Thursday, 27 May 2010

Should a game's community influence reviews?

Recently I had the pleasure of reviewing RTS multiplayer title Heroes of Newerth for Critical Gamer, and I must say it’s an intriguing game. You pick a hero from a staggering range of 65, each with their own unique abilities before setting off down a path accompanying some NPC creeps with the intention to smash skulls and destroy the opposing team’s base. It’s basically Warcraft 3 cross pollinated with a tower defence game. Whilst I found the game itself interesting, I did find myself wishing for the ability to send people cholera via email.

I hated this game, not necessarily because of the mechanics, but because the community was so hate filled towards new guys trying to learn. The problem was that it had been in open beta for ages, and is itself based on a classic Warcraft 3 scenario called Defence of the Ancients, meaning it has quite a sizeable cult following. It really did feel like stepping into the old boys club, and none of them are too happy when you join their game as it probably means the team with you on will lose terribly.

This leads to much abuse and angry jeering, more than you would expect from average netiquette, which is easily enough to convince Billy First Timer to uninstall and never touch it again. There is a matchmaking facility and servers labelled ‘noobs only’ but these also seem to drop you into games full of elitists who have no patience. There are a few good souls out there, but in every game you will find at least one guy who clearly hasn’t been taking his medication and has to wipe the frothy spit from his keyboard every half hour.

Is it fair to judge a game based on its community though? It is not necessarily the developers fault for attracting the kind of players they do, but there should at least have been more entry level stuff to ease newbies into the experience. I took my stance on this title because as a reviewer, you’re basically recommending to people what they should spend their money on. How could I possibly recommend Heroes of Newerth to someone who has never tried it before, if the welcome they will get mirrors a gazelle covered in fresh blood leaping into a shark tank.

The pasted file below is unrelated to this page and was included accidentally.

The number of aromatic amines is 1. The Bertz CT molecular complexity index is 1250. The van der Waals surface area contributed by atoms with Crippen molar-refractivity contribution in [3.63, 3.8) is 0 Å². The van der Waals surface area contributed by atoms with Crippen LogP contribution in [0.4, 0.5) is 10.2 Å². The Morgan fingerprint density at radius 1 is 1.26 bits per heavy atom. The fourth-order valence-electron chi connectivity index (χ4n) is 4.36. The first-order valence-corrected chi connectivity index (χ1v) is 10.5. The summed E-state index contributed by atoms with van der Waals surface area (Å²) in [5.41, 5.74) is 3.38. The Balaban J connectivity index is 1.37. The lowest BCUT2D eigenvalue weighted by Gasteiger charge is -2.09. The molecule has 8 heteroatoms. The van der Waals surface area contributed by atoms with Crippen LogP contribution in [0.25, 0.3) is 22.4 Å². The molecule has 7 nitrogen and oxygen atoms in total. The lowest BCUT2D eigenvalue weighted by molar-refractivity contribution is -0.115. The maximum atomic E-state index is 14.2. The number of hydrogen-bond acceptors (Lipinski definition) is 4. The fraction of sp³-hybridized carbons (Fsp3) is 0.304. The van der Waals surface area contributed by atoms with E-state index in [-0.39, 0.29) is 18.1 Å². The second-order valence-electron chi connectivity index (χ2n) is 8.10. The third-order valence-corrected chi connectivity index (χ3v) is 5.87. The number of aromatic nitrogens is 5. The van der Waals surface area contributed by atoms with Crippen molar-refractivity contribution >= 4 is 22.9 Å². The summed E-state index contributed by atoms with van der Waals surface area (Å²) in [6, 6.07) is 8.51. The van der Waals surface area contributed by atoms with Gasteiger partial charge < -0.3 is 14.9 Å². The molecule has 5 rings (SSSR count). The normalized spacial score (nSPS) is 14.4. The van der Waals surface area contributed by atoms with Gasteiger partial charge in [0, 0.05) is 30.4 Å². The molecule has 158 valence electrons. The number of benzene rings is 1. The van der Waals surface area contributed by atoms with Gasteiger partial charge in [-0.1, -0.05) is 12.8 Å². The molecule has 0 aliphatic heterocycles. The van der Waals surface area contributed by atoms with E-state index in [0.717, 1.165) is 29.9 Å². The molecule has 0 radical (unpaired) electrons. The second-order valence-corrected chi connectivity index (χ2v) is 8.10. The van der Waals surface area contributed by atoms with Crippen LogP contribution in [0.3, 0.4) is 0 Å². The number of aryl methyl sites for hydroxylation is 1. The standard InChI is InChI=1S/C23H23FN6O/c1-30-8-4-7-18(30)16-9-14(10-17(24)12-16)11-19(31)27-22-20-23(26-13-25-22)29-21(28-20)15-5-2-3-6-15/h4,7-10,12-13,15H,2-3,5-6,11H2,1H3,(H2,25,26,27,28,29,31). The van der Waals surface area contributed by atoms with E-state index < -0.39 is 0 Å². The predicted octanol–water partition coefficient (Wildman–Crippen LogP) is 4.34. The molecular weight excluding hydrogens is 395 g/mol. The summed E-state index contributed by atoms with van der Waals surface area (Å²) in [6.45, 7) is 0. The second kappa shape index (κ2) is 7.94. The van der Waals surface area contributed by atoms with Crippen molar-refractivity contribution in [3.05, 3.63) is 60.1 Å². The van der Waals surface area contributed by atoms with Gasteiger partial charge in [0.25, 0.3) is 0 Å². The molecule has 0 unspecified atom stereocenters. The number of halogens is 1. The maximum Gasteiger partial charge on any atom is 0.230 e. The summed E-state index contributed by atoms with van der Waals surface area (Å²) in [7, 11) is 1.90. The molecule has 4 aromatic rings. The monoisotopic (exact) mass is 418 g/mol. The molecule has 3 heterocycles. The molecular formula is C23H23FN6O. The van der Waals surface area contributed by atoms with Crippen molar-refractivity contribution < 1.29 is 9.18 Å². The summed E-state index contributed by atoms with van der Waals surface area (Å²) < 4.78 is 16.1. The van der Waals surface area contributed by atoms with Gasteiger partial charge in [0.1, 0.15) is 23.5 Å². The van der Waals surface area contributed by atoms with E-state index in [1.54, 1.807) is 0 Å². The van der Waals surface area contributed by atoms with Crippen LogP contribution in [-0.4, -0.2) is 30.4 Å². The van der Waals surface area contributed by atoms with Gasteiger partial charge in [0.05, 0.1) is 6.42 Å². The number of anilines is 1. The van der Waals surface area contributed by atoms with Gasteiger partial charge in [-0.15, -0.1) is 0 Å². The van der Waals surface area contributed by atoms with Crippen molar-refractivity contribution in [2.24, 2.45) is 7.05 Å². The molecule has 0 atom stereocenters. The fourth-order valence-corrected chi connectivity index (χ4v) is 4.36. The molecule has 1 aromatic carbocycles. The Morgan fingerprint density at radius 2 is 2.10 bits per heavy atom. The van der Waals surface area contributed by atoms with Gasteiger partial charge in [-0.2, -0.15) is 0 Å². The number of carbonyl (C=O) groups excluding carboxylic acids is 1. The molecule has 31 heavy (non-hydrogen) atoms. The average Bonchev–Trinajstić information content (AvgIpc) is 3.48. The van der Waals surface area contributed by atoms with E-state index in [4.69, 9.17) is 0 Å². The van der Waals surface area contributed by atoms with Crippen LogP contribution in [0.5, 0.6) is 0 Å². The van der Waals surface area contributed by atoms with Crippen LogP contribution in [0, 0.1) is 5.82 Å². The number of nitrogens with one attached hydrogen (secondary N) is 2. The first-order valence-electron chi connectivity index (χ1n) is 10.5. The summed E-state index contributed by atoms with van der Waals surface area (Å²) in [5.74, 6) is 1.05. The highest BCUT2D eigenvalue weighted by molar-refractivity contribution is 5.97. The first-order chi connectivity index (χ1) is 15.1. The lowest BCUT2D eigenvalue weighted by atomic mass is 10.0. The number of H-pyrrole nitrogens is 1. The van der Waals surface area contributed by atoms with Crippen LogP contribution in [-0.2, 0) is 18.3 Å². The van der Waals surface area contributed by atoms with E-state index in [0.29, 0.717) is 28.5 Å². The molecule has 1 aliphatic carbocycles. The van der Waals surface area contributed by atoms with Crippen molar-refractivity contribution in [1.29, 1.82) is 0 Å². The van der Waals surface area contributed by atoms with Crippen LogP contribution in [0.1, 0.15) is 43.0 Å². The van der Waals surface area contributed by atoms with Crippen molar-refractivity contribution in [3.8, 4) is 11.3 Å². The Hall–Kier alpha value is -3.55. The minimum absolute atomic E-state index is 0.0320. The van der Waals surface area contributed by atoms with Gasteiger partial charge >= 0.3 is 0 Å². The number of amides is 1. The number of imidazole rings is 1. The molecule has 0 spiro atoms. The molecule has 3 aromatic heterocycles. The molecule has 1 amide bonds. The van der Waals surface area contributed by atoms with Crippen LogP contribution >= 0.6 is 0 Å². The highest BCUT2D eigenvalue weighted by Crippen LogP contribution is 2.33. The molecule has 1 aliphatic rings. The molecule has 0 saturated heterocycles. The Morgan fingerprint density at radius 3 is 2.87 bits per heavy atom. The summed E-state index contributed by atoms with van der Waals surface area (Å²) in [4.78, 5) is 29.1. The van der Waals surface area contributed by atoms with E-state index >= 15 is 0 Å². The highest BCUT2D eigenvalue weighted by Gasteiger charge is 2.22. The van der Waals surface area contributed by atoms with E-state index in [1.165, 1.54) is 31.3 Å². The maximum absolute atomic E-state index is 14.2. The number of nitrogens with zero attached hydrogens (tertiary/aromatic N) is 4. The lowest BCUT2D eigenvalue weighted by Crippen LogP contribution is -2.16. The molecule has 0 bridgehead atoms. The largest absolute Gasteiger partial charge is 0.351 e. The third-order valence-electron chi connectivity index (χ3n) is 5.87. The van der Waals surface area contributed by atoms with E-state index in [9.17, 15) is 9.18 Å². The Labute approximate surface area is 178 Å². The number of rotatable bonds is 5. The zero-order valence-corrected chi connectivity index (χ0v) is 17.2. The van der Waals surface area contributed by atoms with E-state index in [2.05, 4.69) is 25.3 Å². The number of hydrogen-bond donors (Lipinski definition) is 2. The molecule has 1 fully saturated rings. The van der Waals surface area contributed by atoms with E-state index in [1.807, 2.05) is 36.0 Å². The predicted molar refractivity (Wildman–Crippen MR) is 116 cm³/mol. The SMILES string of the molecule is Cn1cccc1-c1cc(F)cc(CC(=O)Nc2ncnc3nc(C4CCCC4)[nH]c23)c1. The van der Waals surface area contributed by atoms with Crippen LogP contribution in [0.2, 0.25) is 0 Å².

It would be a bit like me recommending that someone watched the video tape from The Ring. “The initial experience is certainly interesting, but the harassment over the next seven days may get to you, and the conclusion might be a bit too permanent for your liking, but by all means give it a go.”

The problem with it being solely a multiplayer game is that new players are dropped straight into the frying pan without the limbs needed to crawl out of it. Couple this with a community that shows the same level of patience as a dog told not to go for the postman and it’s a raging explosion waiting to happen.

Playing an online multiplayer game is all about community spirit and synergy, so completely flaming newbies because they aren’t very good until the game ends just spoils the experience for everyone. We’ve all been called noobs before, but I’ve never seen it as bad as I have in Heroes of Newerth. It was at such a level that it has been a central point on several reviews. It comes to something when the largest criticism of a game is its core audience.

2 comments:

Jen said...

Having been there before, all I can do is sympathise!
Oh and feel slightly envious that comments are closed on your review so you don't have to suffer any abuse like I did ;)

Anthony said...

I was wondering why I wasn't getting any hate mail. Not sure why that's closed. Probably for the best, but it might have justified the review even more if your abusers are anything to go by :p

I found the newbie intolerence to be a real shame as I genuinely wanted to get into HoN, but decided that players trying to drive me to self harm wasn't really what I wanted to deal with when playing a game.